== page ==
Friends, family reflect on Susan Sheppard’s legacy

Friends and family of Susan Sheppard who passed away April 19 shared fond memories of her life. (Photo Provided)

PARKERSBURG — The Mid-Ohio Valley mourned the loss of a beloved storyteller, artist, writer, poet and friend on April 19.

Susan Sheppard left behind a legacy that will not soon be forgotten. Her talents and impact not only reached people in the community, but people around the country.

Friends and family shared recollections of Susan’s life and how she brought people together with her art.

She is most known for creating the Haunted Tours of Parkersburg, a walking tour of the various spots in town with a colorful past.

To Olivia Reeder, family friend of Sheppard, she created a culture for Halloween and the sometimes dark history of the Mid-Ohio Valley.

Mother and daughter Susan and Scarlet Sheppard had a special relationship that Scarlet said she was lucky to have. Susan passed away this week. (Photo Provided)

“She was the expert, ‘Oh you’ve got to ask Susan.’ It’s been that way for years. I don’t think people truly grasp the amount of dedication she put into creating this entire culture we have,” Reeder said.

With her storytelling abilities, Sheppard brought paranormal and history buffs to Parkersburg from around the country and earned a spot among top ranked ghost tours in the country.

“She was an extremely gifted storyteller, a lot of people, even if they know the content, the ability to tell the content in a compelling way that attracts so many people is an impressive talent,” Reeder said.

Her storytelling abilities did not end with the tours. Sheppard had several published works including novels, poetry and nonfiction.

“She’s a fantastic poet, (she was) just the type of person. (Susan and her daughter Scarlet) both have that gift with poetry. They can translate everyday things and feelings into words,” Reeder said.

Susan Sheppard, creator of the Haunted Tour of Parkersburg, passed away this week. Her loved ones shared her impact on the community and mementos of her life. (Photo Provided)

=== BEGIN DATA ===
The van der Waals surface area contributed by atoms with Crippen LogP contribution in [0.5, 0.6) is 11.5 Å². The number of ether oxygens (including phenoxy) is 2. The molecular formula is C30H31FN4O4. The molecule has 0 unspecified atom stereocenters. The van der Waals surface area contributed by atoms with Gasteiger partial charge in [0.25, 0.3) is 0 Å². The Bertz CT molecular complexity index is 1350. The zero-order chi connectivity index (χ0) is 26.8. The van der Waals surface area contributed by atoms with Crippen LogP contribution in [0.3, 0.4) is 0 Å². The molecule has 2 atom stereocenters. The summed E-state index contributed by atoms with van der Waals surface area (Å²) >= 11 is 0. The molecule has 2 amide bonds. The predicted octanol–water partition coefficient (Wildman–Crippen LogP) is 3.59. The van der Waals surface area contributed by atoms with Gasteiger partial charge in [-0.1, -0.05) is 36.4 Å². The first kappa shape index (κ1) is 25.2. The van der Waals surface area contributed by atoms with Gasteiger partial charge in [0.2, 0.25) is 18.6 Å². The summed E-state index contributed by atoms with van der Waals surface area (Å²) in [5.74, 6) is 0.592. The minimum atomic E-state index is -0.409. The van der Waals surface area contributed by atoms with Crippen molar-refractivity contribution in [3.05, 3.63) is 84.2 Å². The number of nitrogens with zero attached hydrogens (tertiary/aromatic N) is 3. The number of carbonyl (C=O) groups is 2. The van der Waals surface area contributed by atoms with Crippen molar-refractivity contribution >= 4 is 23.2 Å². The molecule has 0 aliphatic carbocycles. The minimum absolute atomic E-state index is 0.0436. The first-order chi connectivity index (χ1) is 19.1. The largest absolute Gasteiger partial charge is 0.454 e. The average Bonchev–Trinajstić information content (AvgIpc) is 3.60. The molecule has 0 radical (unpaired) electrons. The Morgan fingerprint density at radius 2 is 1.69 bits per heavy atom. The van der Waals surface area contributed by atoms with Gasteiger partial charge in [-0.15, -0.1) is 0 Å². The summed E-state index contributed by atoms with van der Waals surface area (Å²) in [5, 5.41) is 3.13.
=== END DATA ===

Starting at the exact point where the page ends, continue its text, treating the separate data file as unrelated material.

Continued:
Sheppard not only impacted the community with her talents, she reached people on a personal, emotional level.

Reeder said she made space for unique people, as she was unique herself.

“She was kind to everyone. She was very funny and had a sarcastic wit about her. She was always telling a story of some sort even if she was talking about everyday life,” Reeder said.

Paul Eno, editor at New River Press, and a paranormal adventurer who admits he was generally skeptical of psychics, mediums and ghost tours, said Sheppard helped change his view.

“Here was a thoughtful woman with vast historical knowledge, a discerning approach to the paranormal, and with a willingness to go beyond the traditional interpretation of supernatural events and consider new possibilities,” Eno said.

Sheppard often taught others about astrology and was the astrologer for a popular magazine for about a year.

With all of Sheppard’s accomplishments, it is well known her greatest “creation” is her daughter Scarlet Sheppard, as described in her obituary.

Scarlet feels lucky to have had her as a mom and wishes she had more time with her, but she feels her mother lived her life to the fullest and enjoyed fulfilling her dreams of creating art.

“This moment feels tragic. But, as my mom would tell you, the real tragedy would be living 100 years as an inauthentic version of ourselves,” Scarlet said. “The magic she packed into her time is a gift to me, to everyone who loved her, and to her beloved West Virginia.”

Although Susan had several illnesses throughout her life, family members said it was remarkable she accomplished as much as she did.

“I will forever be proud to be her daughter,” Scarlet said.

Candice Black can be reached at cblack@newsandsentinel.com.


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